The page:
Spinor

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spinor

[′spin·ər]
(mathematics)
A vector with two complex components, which undergoes a unitary unimodular transformation when the three-dimensional coordinate system is rotated; it can represent the spin state of a particle of spin ½.
More generally, a spinor of order (or rank) n is an object with 2 n components which transform as products of components of n spinors of rank one.
A quantity with four complex components which transforms linearly under a Lorentz transformation in such a way that if it is a solution of the Dirac equation in the original Lorentz frame it remains a solution of the Dirac equation in the transformed frame; it is formed from two spinors (definition 1). Also known as Dirac spinor.
McGraw-Hill Dictionary of Scientific & Technical Terms, 6E, Copyright © 2003 by The McGraw-Hill Companies, Inc.
The following article is from The Great Soviet Encyclopedia (1979). It might be outdated or ideologically biased.

Spinor

 

a mathematical quantity whose transformation from one coordinate system to another is governed by a special law. Spinors are used for various problems in, for example, quantum mechanics and representations of groups.

The Great Soviet Encyclopedia, 3rd Edition (1970-1979). © 2010 The Gale Group, Inc. All rights reserved.
References in periodicals archive ?
Physicists will be able to study the properties of the material-bound particles to explore the possibility that free-floating varieties of Weyl fermions exist.
But at least in theory, there are two other kinds of fermions, both proposed soon afterward: Majorana fermions and Weyl fermions. Unlike Dirac and Majorana fermions, members of the Weyl class--named after German mathematician and physicist Hermann Weyl--are massless.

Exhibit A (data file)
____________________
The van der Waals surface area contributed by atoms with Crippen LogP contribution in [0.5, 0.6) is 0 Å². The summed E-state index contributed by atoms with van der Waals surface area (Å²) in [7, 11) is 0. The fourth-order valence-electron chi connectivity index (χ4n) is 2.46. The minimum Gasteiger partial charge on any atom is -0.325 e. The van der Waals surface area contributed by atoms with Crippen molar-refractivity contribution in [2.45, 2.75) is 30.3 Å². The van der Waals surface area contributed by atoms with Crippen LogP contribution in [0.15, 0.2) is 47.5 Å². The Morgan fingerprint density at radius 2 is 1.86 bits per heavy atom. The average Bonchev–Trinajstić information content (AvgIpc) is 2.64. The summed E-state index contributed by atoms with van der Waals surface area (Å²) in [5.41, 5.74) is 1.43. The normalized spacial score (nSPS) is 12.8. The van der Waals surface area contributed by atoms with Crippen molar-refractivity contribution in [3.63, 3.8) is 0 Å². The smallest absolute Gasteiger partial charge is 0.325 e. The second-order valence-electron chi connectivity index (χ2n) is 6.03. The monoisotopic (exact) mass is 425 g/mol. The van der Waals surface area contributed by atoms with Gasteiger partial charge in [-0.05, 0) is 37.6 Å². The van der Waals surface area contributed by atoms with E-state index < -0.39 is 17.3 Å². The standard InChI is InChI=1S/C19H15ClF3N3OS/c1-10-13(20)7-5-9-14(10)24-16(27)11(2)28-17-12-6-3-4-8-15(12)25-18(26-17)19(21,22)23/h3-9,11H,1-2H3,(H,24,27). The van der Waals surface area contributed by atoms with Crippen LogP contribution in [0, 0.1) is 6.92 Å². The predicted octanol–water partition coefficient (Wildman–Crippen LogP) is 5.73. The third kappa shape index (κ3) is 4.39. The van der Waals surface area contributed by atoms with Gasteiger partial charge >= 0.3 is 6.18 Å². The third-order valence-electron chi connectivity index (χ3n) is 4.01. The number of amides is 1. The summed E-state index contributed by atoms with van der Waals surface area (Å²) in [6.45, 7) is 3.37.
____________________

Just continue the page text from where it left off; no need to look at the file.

Physicists have failed to discover Weyl fermions in any particle detector or accelerator.
Only a couple of days after the confirmation of the pentaquark, the scientific world was jolted again by discovery of the Weyl fermion. A fermion is a classification of subatomic particles that have a specific spin.
The unique properties of the Weyl fermion might open up new doors into faster and more efficient computers.
The newly predicted type-2 Weyl fermion has a thermodynamic number of states in which it can reside at zero energy -- it has what is called a Fermi surface.
Three of these quasiparticles, the Dirac, Majorana, and Weyl fermions, were discovered in such materials, despite the fact that the latter two had long been elusive in experiments, opening the path to simulate certain predictions of quantum field theory in relatively inexpensive and small-scale experiments carried out in these "condensed matter" crystals.
Only a couple of days after the confirmation of the pentaquark, the scientific world was jolted again by the discovery of the Weyl fermion. A fermion is a classification of subatomic particles that have a specific spin.
The unique properties of the Weyl fermion might open up new doors to faster and more efficient computers.
We have also made explicit only the first component of the Weyl fermions, hence the index 1 on all of them, and the second components can be obtained simply by replacing [[??].sub.i] with [[??].sub.2].